PM Parts Pose Workholding Challenge
Powdered metal (PM) parts have become an increasingly popular choice for a variety of manufactured parts. With more than 50 years of PM manufacturing experience, Burgess-Norton Manufacturing Co. (Geneva, IL) has promoted conversion to PM parts in a variety of applications and industries.
The company's PMfirst program and G20 program are designed to help manufacturers understand the potential for designing parts with powder metal. PMfirst is a four-step program that assesses the value and savings of switching to PM before production actually begins. The G20 program provides analysis of the hows and wherefores of the benefits of PM parts.
"We have two primary products, piston pins and powder metal," explains Brian Dalisay, Burgess-Norton product line manager. The powder-metal division began in the mid-1950s and has grown from basically one press to two dozen presses ranging in capacity from 4 to 1760 tons (3.6–1596 t). There are some 14 sintering furnaces for both continuous and batch heating. Secondary operations are performed on CNC turning machines and precision grinders.
A little over a year ago, an automotive tier-one supplier approached Burgess-Norton with a new powder metal component design for a transmission clutch. Burgess-Norton eventually won the contract, which required significant capital investment. "An entire line was added to manufacture the part, including compacting, sintering, and machining," Dalisay says.
The machining cell of the line consists of several automated twin-spindle CNC lathes from Murata Machinery USA Inc. (Charlotte, NC). After the operator loads the parts into a work feeder, the cell picks up the parts, pregages them, and loads them into the lathe. The first spindle machines the face of the part, which is then transferred automatically to the second spindle where the ID bore and other features are generated. The part is sent automatically to a postprocess gage, which then feeds back information to the individual lathes within the cell. There are multiple lathes in the cell and each lathe automatically compensates based on the gage feedback.
Component design called for a creative workholding solution. The configuration of the part is such that the flatness generated on the face in the first chucking operation is critical inside the transmission. In the second chucking and turning operation of the bore, a very round bore is required.
"We were presented with several workholding challenges," Dalisay continues. "In the first operation, we need to hold flatness because it's a thin-sectioned ring. If you were to chuck it with a traditional three-jaw chuck, you might induce some distortion. You could machine it and it would be flat, but when you let go with the chuck it may go out of flat."
Burgess-Norton, in conjunction with Murata, approached Kitagawa-NorthTech Inc. (Schaumburg, IL) and its engineering staff in search of a solution.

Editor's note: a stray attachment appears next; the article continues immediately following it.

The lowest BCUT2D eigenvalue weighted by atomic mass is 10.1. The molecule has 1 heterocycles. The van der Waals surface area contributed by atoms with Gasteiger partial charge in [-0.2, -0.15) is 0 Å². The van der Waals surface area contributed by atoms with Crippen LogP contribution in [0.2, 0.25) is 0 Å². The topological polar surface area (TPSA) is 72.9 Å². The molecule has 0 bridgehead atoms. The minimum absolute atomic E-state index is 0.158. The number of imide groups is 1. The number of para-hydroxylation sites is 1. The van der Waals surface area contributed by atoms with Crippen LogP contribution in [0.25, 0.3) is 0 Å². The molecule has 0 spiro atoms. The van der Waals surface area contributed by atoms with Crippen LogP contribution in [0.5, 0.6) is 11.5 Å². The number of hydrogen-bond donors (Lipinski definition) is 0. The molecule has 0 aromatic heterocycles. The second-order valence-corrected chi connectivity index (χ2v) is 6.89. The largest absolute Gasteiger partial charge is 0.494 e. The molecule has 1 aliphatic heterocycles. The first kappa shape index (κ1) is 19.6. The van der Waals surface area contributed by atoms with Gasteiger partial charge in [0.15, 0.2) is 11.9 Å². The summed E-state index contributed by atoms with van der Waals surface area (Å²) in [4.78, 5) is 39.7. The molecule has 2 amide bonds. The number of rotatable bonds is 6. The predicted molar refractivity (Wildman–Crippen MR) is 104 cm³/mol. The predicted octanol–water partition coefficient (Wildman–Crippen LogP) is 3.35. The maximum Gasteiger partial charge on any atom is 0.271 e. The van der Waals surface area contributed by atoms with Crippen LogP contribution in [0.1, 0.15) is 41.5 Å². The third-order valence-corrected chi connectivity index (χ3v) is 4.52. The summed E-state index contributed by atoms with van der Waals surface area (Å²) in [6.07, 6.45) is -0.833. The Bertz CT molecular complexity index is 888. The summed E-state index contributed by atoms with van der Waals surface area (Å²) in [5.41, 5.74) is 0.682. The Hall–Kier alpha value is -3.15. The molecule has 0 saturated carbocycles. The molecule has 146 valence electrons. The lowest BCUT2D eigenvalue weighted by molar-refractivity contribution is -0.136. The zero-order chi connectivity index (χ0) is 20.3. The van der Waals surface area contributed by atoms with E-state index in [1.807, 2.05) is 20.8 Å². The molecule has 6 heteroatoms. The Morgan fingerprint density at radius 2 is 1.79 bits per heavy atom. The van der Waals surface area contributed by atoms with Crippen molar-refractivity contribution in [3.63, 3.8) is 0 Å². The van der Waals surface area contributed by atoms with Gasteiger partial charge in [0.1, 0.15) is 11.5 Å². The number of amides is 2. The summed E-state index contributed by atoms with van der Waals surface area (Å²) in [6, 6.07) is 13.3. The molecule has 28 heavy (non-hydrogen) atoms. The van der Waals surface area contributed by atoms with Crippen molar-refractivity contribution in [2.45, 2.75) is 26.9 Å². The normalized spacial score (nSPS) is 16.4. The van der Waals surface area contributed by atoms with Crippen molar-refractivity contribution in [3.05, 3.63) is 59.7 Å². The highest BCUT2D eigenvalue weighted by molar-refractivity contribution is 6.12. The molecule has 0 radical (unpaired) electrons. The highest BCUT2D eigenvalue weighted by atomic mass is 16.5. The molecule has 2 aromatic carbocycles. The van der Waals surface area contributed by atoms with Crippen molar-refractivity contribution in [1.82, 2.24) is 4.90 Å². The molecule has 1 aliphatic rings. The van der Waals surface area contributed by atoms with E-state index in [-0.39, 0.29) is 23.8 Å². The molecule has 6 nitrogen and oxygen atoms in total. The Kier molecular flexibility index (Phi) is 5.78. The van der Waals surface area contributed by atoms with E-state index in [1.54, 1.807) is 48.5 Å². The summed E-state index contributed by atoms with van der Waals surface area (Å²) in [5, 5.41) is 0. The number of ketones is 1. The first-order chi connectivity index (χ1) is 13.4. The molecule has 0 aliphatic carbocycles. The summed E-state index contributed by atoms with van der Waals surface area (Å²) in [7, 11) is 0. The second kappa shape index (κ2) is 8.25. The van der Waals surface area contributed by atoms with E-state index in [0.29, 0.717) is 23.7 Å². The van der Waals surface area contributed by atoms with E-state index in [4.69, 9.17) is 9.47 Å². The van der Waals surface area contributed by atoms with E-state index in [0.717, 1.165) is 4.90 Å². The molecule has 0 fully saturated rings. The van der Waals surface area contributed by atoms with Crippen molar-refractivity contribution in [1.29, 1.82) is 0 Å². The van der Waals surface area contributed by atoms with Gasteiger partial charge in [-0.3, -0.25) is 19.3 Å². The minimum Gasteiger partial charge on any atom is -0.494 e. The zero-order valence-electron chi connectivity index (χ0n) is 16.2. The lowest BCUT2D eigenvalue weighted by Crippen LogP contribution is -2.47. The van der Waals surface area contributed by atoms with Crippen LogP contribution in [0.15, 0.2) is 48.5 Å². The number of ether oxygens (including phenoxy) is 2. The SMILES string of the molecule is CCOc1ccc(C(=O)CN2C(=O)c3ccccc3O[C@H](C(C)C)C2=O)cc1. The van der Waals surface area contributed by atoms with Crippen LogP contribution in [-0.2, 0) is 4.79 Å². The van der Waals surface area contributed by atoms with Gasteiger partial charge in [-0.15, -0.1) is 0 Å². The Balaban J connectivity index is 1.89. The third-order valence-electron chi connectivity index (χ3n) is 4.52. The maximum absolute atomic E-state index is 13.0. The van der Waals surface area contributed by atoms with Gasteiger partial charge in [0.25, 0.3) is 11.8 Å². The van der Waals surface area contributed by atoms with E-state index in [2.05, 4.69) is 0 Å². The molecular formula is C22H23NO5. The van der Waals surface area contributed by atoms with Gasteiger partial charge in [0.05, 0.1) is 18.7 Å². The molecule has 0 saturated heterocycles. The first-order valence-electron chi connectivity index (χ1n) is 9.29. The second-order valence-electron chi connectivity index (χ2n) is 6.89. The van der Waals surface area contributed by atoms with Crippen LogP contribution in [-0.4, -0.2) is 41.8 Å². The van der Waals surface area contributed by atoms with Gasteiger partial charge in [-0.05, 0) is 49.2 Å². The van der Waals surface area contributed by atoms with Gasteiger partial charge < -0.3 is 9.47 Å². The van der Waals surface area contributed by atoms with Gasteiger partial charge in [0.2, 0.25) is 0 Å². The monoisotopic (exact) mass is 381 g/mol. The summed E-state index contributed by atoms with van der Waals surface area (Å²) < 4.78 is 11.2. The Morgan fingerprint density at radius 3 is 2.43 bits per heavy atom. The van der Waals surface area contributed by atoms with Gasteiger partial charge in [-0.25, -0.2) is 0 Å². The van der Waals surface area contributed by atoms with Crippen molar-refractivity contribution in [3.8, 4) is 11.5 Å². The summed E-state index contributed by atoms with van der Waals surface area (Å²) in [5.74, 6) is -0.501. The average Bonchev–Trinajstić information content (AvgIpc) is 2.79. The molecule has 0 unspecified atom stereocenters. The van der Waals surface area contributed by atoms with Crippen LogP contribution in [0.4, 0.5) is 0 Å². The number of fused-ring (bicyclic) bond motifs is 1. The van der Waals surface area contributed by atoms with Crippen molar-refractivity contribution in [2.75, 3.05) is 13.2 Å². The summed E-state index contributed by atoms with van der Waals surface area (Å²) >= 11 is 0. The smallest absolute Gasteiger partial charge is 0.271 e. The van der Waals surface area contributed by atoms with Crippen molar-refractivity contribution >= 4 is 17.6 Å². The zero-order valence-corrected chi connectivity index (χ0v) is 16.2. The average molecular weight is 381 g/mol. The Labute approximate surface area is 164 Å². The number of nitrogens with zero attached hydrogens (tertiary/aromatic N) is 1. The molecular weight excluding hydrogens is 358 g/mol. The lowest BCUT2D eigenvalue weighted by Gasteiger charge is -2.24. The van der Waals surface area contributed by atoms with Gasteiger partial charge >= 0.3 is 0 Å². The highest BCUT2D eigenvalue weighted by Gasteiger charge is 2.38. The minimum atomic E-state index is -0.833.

The machining blank is 9" (228.6-mm) diam and has about 0.010" (0.25-mm) roundness variation, which is normal, but Burgess-Norton needed a much tighter roundness on the machined ID. Kitagawa-NorthTech's engineers recommended a six-jaw chuck for the application. With the six-jaw chuck Burgess-Norton is able to hold roundness to less than 0.0005" (0.013 mm). "We are able to reduce it by a factor of about 20 by holding it with the six-jaw chuck," says Dalisay. "With a typical three-jaw chuck we would have some lobing and additional roundness issues."
The process has continued into a second-generation solution for the top tooling on the chucks. Dalisay is quick to mention Kitagawa-NorthTech's responsiveness and assistance with this project. Engineers from the company developed the tooling and finalized the design.
"We originally started with a version that had different clearance tolerances within the jaws, and through some collaborative efforts with Kitagawa-North-Tech, we requested that some of the clearances be reduced. With these adjustments, parallelism from one end to the other of the part, as well as the flatnesses improved significantly," says Dalisay.
The six-jaw chucks are a bit different in that each top jaw incorporates a rocker mechanism. Each rocker has two points of contact. In effect, this feature enables the six-jaw chuck to almost mimic a 12-jaw type, improves the loading around the OD of the part, and reduces the deformation whether it is cutting the face or cutting the inner diameter.
Dalisay says that Burgess-Norton is now handling significant volumes of parts, which continue to increase. Due to the success of both machining volume of the Murata machines and close tolerances delivered by the six-jaw chucks, the company is in the beginning stages of installing a second line for an additional sister part.
This article was first published in the January 2008 edition of Manufacturing Engineering magazine.